Prosecutors review evidence against 76ers' Iverson

Posted: Thursday, July 11, 2002

PHILADELPHIA -- Prosecutors won't decide until Thursday at the earliest whether to charge Allen Iverson with storming into a home with a gun and threatening two men while looking for his wife.

Police, who want to arrest the NBA All-Star on charges ranging from aggravated assault to making terroristic threats, presented their case to the district attorney's office Wednesday in a meeting that lasted nearly three hours.

But prosecutors said they weren't ready to make a decision.

''By tomorrow, when I investigate this a little further, I'll be in a better position to make a statement,'' District Attorney Lynne Abraham said in a brief interview from Hershey, Pa., where she was attending a conference.

Abraham said Iverson would receive no special treatment.

''We treat everybody in this office the same. Whatever it is, that's what it is,'' she said.

Lt. Michael Chitwood, who met with prosecutors, called the delay ''standard procedure.''

''We have a few things we need to do. Stay tuned,'' he said.

The Philadelphia 76ers star is accused of going to an apartment complex to look for his wife, Tawanna, and cousin, Shaun Bowman, who lives there. Neither was there, said Charles Jones, who has lived in the apartment since March.

Jones met with police Tuesday and told reporters Iverson had a gun when he forced his way inside the apartment early on July 3 and threatened Jones and another man.

Police said Iverson has no gun permit, nor does he have a gun registered in Pennsylvania.

Iverson has not commented publicly on the allegations. He was outside his house Wednesday night with a group of children and adults, but didn't respond to reporters who shouted questions at him from the other side of a fence.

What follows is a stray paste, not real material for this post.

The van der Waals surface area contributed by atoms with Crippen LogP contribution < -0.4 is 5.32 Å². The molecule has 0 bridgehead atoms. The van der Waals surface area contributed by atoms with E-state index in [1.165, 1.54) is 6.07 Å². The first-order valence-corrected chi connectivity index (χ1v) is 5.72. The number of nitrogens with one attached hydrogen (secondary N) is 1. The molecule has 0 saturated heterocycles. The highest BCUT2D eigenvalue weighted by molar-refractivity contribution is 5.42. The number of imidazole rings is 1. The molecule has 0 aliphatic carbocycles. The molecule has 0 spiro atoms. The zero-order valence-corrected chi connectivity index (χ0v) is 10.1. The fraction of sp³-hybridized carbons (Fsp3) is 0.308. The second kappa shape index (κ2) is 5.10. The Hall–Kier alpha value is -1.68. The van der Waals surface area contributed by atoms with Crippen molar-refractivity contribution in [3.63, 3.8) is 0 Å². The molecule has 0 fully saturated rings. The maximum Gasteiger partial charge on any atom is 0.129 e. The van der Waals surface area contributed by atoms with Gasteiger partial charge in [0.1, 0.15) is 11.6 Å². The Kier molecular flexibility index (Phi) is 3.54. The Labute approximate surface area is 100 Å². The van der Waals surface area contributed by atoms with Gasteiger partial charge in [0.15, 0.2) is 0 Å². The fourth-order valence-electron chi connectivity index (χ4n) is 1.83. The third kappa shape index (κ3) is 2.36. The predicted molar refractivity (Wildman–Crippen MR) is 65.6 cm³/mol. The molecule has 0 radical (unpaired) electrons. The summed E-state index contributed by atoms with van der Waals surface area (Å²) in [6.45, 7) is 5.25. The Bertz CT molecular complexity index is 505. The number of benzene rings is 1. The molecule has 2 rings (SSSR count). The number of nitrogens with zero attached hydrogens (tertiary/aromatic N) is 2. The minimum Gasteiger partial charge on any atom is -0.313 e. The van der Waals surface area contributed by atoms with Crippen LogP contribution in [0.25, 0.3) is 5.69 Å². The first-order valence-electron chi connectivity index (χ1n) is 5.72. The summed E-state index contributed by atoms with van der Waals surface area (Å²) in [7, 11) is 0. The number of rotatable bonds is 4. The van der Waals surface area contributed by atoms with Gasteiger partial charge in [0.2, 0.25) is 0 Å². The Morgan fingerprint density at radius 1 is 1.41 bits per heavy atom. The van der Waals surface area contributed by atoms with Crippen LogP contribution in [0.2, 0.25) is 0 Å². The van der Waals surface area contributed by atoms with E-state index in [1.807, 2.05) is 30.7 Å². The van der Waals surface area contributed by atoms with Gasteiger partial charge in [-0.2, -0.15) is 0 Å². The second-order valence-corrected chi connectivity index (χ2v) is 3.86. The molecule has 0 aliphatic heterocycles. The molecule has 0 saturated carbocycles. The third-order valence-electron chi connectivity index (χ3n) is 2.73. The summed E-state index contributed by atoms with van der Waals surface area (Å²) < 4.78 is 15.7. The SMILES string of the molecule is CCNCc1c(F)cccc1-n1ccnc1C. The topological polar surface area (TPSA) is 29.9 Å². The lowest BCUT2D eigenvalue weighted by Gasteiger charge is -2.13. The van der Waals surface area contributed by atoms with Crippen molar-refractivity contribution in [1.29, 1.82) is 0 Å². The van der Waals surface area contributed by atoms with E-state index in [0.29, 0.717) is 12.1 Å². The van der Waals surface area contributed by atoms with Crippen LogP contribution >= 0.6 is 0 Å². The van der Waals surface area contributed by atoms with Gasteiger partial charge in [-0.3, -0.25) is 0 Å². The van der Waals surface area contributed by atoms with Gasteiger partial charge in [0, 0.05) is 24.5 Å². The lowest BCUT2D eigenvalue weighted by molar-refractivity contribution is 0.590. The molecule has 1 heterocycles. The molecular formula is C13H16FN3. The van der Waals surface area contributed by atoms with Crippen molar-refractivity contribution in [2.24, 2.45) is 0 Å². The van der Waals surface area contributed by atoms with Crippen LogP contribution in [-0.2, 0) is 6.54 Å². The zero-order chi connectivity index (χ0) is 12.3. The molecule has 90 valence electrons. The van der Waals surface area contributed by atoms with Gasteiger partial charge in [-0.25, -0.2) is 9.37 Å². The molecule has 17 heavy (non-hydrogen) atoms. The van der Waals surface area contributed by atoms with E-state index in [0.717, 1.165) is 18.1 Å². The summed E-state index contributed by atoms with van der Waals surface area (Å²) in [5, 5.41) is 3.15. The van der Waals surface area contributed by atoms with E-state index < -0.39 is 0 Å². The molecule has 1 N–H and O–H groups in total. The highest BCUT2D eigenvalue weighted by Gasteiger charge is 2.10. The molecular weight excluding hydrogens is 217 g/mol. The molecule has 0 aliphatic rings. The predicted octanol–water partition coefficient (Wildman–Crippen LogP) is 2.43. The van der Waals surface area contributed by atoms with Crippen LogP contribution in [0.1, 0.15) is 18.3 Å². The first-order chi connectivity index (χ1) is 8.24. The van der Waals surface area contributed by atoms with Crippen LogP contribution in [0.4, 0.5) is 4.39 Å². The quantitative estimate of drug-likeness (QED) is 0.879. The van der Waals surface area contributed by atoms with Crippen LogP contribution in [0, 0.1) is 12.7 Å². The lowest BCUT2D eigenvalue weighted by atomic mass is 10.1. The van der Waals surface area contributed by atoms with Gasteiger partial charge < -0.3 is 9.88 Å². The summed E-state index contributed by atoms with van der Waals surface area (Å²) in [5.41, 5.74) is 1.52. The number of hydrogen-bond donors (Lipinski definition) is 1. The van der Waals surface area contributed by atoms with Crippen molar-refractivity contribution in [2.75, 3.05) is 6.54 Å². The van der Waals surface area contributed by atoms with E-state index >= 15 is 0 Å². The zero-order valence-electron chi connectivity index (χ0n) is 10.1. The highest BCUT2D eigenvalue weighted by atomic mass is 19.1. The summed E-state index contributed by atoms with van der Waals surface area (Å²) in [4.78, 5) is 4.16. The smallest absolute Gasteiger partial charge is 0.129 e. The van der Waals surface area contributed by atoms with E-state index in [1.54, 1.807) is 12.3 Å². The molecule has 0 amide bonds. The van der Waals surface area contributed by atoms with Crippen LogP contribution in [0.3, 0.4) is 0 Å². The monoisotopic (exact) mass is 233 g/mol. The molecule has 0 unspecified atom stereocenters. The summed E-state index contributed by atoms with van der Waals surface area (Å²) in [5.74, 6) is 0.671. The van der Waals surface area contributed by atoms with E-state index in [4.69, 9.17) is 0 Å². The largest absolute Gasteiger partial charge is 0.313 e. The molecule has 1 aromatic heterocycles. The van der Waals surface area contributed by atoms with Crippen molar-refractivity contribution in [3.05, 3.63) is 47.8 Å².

If Iverson is charged, he would be asked to surrender, police said.

Earlier, Chitwood said investigators initially were skeptical of the accusations.

''When you take their story on the face of it, it doesn't seem plausible,'' Chitwood said. ''But as you start to dig in further and further and further, it became clear to us it's true.''

David McGlaughlin, a longtime Philadelphia defense attorney not connected to the case, predicted Iverson would face a maximum of probation if he is charged.

Police and prosecutors want to ''overcharge the case and leave yourself plenty of wiggle room to negotiate a plea bargain to a lesser offense later,'' said McGlaughlin, a prosecutor early in his career.

The off-court trouble is just the latest for Iverson.

In 1993, he was arrested in a Hampton, Va., bowling alley brawl and spent four months in prison before then-Gov. Douglas Wilder granted clemency. The conviction was overturned on appeal in 1995.

In 1997, Iverson pleaded no contest to a gun charge after police near Richmond, Va., stopped a car in which he was a passenger and found a gun belonging to Iverson and two marijuana cigarettes. A marijuana-possession charge was dropped.

Iverson completed 100 hours of community service, two years of drug testing and three years' probation, after which his record was cleared.

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